GARCIA-NAVARRO: I mean, it's interesting that you mentioned sort of the ideology underpinning foreign policy. Of course, George W. Bush had a foreign policy based on sort of the ideology, if you will, of advancing democracy, fighting against terrorism. Trump's was also ideological. Obama stressed pragmatism. Knowing what you know, what do you think will be the underlying principle of Joe Biden's?
GANS: I believe there's two things - threads that are coming together. The first is Joe Biden is a globalist. He believes in American engagement. He believes that America's problems become worse when it's not engaged. He's sort of a classic of the mid-20th century worldview that if we don't go there, they'll come here, and we need to stay engaged.
GARCIA-NAVARRO: But lead from the front or lead from behind?
GANS: I think he's a lead from the front for sure. But I think his administration and some of the younger people in his administration - people like Jake Sullivan, his national security adviser - are trying - are seeing some of the sort of frustrations at home and saying America's foreign policy needs to serve its middle class. He's a big believer that we need to sort of connect what we're doing abroad with what we're doing at home. And so those are two interesting initiatives that have to come together, and we'll have to see if they're able to make sense of that and make that work.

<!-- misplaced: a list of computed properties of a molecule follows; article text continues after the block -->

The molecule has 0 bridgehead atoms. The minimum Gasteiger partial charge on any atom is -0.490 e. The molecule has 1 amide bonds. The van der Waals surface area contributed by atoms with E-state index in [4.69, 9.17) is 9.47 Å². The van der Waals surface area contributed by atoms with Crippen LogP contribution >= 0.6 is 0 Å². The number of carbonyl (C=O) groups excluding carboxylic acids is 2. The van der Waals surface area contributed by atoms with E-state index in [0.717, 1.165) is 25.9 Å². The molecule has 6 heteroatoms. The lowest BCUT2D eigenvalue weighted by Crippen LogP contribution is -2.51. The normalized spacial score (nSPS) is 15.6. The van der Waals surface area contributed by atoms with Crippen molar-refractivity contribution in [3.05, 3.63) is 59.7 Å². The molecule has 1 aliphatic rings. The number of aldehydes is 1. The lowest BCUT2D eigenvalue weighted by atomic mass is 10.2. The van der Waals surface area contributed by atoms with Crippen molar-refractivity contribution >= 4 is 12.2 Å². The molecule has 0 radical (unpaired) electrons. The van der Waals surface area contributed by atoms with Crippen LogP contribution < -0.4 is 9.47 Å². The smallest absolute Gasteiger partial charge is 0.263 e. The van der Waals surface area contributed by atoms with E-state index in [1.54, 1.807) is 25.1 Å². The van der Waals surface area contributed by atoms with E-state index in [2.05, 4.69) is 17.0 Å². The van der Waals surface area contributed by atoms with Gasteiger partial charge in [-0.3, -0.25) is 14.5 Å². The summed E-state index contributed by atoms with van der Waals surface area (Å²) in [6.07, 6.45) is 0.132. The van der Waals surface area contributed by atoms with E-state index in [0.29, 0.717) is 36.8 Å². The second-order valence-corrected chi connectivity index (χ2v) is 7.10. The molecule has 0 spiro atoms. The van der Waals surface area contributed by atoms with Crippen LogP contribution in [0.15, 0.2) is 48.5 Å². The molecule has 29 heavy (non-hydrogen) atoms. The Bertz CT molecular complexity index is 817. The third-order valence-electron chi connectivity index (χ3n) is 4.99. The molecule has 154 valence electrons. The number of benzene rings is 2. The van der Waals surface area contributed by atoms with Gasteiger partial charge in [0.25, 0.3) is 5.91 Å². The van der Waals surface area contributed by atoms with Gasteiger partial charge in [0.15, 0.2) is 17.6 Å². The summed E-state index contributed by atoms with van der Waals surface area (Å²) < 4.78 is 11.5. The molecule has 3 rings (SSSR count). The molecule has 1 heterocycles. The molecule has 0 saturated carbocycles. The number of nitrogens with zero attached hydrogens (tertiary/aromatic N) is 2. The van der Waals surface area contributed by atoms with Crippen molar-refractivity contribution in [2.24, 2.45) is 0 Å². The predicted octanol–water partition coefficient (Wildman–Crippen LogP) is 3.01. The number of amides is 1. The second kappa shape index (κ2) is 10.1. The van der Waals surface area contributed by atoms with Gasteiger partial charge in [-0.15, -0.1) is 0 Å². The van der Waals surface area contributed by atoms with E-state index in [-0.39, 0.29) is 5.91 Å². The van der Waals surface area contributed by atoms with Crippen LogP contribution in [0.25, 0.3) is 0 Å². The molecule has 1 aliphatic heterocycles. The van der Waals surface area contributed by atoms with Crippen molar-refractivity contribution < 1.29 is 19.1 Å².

I think the coronavirus presents both a risk and an opportunity. The coronavirus, as we all know, started as a foreign policy problem, right? It was a virus abroad that we saw coming, and we worried about. It roiled across China, roiled across Europe and then came into the United States. As Americans become more vaccinated and slowly develop towards herd immunity here, coronavirus is going to become much more of a foreign policy problem, where unvaccinated countries across the world are going to pose risks in terms of variants and as economic sort of challenges and sort of - and help as headwinds on the economy.
GARCIA-NAVARRO: That's John Gans of the University of Pennsylvania. We'll have to leave it there. Thank you very much.
GANS: Thank you very much.